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There is an idiom "time to split" which means "time to run", "time to go away".

But can I use verb "split" separately with the same meaning? For example "They have split and stopped responding me.".

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    Do you mean to say that they have gone away from the place where you are, and that is why they have stopped responding to you?
    – David K
    Nov 6, 2016 at 20:50

1 Answer 1

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Split in this sense ordinarily designates literal physical departure, not figurative "departure" from a discussion or negotiation. It does not have the connotation of flight suggested by "run away" or the connotation of evasion which seems to be implied by the scenario you describe. It's most often used in the first person: We split and went to find a bar, Let's split this popsicle stand.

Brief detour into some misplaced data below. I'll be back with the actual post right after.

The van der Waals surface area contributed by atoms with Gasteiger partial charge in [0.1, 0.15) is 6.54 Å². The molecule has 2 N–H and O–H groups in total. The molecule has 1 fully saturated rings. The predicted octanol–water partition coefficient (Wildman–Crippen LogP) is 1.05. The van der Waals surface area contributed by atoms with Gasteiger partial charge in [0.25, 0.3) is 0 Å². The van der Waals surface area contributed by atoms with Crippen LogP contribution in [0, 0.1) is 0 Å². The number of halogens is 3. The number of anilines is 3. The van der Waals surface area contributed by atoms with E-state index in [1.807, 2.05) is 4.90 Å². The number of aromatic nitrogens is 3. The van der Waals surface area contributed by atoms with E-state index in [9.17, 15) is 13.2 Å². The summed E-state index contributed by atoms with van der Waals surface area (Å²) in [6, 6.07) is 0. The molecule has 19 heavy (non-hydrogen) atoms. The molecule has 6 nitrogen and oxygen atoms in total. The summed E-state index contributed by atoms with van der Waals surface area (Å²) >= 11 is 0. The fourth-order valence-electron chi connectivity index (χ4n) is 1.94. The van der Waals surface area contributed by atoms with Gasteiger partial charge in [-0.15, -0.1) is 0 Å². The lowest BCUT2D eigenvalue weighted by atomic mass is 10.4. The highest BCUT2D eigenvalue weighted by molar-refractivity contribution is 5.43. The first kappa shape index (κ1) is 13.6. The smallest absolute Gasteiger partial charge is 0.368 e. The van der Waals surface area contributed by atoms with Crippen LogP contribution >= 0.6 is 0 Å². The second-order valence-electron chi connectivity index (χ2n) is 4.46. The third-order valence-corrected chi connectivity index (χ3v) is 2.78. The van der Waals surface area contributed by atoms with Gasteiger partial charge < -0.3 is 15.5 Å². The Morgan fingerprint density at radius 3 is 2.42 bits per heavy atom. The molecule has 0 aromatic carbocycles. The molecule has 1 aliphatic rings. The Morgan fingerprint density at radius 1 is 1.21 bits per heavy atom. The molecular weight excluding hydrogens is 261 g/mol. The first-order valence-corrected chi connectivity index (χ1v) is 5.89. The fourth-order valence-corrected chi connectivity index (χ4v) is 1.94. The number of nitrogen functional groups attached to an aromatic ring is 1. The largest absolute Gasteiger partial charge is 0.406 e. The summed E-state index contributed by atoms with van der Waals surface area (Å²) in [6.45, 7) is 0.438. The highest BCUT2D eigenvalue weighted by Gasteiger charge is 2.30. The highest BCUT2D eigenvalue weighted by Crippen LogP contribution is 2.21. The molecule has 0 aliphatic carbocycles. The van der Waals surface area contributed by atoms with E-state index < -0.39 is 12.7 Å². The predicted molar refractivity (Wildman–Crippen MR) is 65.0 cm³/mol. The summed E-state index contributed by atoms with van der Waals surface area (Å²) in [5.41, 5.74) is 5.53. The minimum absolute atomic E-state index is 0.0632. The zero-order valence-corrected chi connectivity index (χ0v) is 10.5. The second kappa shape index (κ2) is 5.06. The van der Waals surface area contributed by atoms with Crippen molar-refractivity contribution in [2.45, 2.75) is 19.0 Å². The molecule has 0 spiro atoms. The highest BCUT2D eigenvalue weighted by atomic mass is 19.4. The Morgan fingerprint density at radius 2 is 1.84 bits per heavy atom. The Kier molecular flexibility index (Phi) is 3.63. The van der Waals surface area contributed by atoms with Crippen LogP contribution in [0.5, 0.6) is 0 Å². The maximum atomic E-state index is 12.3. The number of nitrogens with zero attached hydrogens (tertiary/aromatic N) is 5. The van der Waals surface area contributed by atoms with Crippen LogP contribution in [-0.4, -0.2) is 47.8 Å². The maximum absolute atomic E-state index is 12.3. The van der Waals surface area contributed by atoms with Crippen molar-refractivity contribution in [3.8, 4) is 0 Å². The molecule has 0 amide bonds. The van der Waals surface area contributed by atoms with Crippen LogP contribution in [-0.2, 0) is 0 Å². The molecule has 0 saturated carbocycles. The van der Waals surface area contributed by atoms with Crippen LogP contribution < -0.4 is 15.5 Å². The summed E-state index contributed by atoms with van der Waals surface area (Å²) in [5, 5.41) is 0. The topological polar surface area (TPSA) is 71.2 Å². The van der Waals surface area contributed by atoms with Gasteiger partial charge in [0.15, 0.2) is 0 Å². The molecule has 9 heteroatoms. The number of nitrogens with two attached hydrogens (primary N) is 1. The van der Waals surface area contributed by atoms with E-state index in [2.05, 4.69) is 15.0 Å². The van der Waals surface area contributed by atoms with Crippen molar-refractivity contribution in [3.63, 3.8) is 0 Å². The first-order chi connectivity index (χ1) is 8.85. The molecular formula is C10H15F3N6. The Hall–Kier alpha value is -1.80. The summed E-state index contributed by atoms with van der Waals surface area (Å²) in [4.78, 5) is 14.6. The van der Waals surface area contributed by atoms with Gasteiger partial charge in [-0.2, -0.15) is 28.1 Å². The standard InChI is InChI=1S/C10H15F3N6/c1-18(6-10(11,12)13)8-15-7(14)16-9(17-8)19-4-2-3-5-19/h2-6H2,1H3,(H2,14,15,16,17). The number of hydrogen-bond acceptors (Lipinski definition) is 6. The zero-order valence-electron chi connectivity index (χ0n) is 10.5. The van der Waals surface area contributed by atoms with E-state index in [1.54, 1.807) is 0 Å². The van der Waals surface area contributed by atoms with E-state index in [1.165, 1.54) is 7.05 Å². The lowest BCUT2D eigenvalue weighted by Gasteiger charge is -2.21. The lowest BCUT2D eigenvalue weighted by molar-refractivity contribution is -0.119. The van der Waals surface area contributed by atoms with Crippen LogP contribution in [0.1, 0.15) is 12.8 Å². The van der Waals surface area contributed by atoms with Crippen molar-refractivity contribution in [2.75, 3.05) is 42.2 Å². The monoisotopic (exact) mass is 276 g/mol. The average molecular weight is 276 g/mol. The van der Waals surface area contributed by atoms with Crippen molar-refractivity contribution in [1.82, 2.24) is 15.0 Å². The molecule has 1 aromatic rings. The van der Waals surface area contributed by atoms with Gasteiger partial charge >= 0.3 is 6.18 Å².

Split in this sense is colloquial only; you should not use it in more formal contexts. It's 1960s slang, and its use today tends to be somewhat ironic.

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    "They split" can also mean a couple ended their relationship, so with 'they' in particular it can be a bit ambiguous.
    – ColleenV
    Nov 6, 2016 at 12:18
  • Also worth noting that the register is usually low enough that "they have split" sounds incongruous. Nov 6, 2016 at 20:11

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